Outbreak at Surrey Pretrial jail, two more in health care

Francina Mettes and Thomas Schouten with the 200-page document they submitted in December of 2018. (Travis Paterson/News Staff)
Dutch 94-year-old facing unwanted trip home can stay in B.C.

Immigration offices cuts red tape so couple of 45 years can stay together in Victoria area

Cannabis bought in British Columbia (Ashley Wadhwani/Black Press Media)
Is it time to start thinking about greener ways to package cannabis?

Packaging suppliers are still figuring eco-friendly and affordable packaging options that fit the mandates of Cannabis Regulations

Health Minister Adrian Dix looks on as Dr. Bonnie Henry pauses for a moment as she gives her daily media briefing regarding Covid-19 for the province of British Columbia in Victoria, B.C, Monday, December 7, 2020. THE CANADIAN PRESS/Jonathan Hayward
B.C. Premier, health officials to discuss next steps in COVID immunization plan

Nearly 31,000 doses of vaccine the province expected by Jan. 29 could be curtailed due to production issues

Vancouver Canucks’ Travis Hamonic grabs Montreal Canadiens’ Josh Anderson by the face during first period NHL action in Vancouver, Wednesday, Jan. 20, 2021. THE CANADIAN PRESS/Jonathan Hayward
Horvat scores winner as Canucks dump Habs 6-5 in shootout thriller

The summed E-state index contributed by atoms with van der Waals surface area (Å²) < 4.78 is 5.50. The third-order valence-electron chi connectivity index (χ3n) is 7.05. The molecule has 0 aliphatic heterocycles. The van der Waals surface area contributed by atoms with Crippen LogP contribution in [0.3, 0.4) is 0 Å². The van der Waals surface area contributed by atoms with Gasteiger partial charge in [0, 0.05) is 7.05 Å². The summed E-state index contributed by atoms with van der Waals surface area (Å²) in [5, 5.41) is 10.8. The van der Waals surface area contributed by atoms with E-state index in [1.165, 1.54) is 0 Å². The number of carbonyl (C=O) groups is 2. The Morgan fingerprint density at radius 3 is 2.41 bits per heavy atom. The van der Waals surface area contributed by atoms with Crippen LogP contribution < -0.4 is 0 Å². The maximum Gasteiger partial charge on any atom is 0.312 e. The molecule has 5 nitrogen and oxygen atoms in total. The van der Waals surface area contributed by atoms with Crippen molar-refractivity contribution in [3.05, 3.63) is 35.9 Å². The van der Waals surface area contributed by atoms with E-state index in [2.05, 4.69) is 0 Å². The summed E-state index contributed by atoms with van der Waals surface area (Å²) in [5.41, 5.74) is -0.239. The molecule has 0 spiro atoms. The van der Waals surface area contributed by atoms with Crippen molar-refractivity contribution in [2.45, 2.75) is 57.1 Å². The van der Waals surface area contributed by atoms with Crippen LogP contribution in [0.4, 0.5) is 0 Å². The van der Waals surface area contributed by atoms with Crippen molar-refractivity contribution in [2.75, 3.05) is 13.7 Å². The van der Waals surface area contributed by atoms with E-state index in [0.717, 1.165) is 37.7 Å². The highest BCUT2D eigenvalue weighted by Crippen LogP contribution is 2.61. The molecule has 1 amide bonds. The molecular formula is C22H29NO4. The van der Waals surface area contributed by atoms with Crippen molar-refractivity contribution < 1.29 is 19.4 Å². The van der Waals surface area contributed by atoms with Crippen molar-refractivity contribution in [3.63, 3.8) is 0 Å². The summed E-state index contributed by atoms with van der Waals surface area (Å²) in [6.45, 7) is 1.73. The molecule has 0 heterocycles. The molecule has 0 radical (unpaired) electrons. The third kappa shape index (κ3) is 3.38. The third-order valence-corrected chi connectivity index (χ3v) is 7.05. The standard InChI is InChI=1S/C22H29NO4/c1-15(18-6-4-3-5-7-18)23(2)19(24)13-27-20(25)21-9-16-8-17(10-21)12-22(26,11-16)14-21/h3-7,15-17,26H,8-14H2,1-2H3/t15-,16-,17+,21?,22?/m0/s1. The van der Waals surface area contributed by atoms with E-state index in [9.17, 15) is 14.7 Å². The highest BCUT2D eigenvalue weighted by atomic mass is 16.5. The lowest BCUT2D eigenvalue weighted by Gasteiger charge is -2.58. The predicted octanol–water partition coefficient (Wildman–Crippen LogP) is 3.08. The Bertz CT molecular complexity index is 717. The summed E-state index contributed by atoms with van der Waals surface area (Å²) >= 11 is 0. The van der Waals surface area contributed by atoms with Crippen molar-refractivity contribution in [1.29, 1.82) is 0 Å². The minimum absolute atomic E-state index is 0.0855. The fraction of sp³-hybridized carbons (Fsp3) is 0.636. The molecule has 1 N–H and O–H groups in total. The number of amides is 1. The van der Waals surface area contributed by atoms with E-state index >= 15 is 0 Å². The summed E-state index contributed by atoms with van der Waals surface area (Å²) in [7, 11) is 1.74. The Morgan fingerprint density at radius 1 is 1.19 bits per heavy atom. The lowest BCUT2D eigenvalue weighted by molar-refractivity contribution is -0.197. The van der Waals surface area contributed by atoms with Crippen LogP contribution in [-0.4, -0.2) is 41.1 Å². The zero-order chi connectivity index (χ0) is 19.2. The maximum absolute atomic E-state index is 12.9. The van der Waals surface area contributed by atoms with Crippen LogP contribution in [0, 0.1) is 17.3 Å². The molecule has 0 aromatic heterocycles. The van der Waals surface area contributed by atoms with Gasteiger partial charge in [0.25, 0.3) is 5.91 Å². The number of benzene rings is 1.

Vancouver and Montreal clash again Thursday night

A woman writes a message on a memorial mural wall by street artist James “Smokey Devil” Hardy during a memorial to remember victims of illicit drug overdose deaths on International Overdose Awareness Day, in the Downtown Eastside of Vancouver, on Monday, August 31, 2020. THE CANADIAN PRESS/Darryl Dyck
B.C. paramedics respond to record-breaking number of overdose calls in 2020

On the front lines, COVID-19 has not only led to more calls, but increased the complexity

Eighteen-year-old Aidan Webber died in a marine accident in 2019. He was a Canadian Junior BMX champion from Nanaimo. (Submitted)
Inadequate safety training a factor in teen BMX star’s workplace death in 2019

Aidan Webber was crushed by a barge at a fish farm near Port Hardy

Southern resident killer whales in B.C. waters. Research shows the population’s females are more negatively influenced by vessel traffic than males. (Photo supplied by Ocean Wise Conservation Association)
Female orcas less likely to feed in presence of vessel traffic: study

Research the southern resident population raises concerns over reproduction capacity

Most Read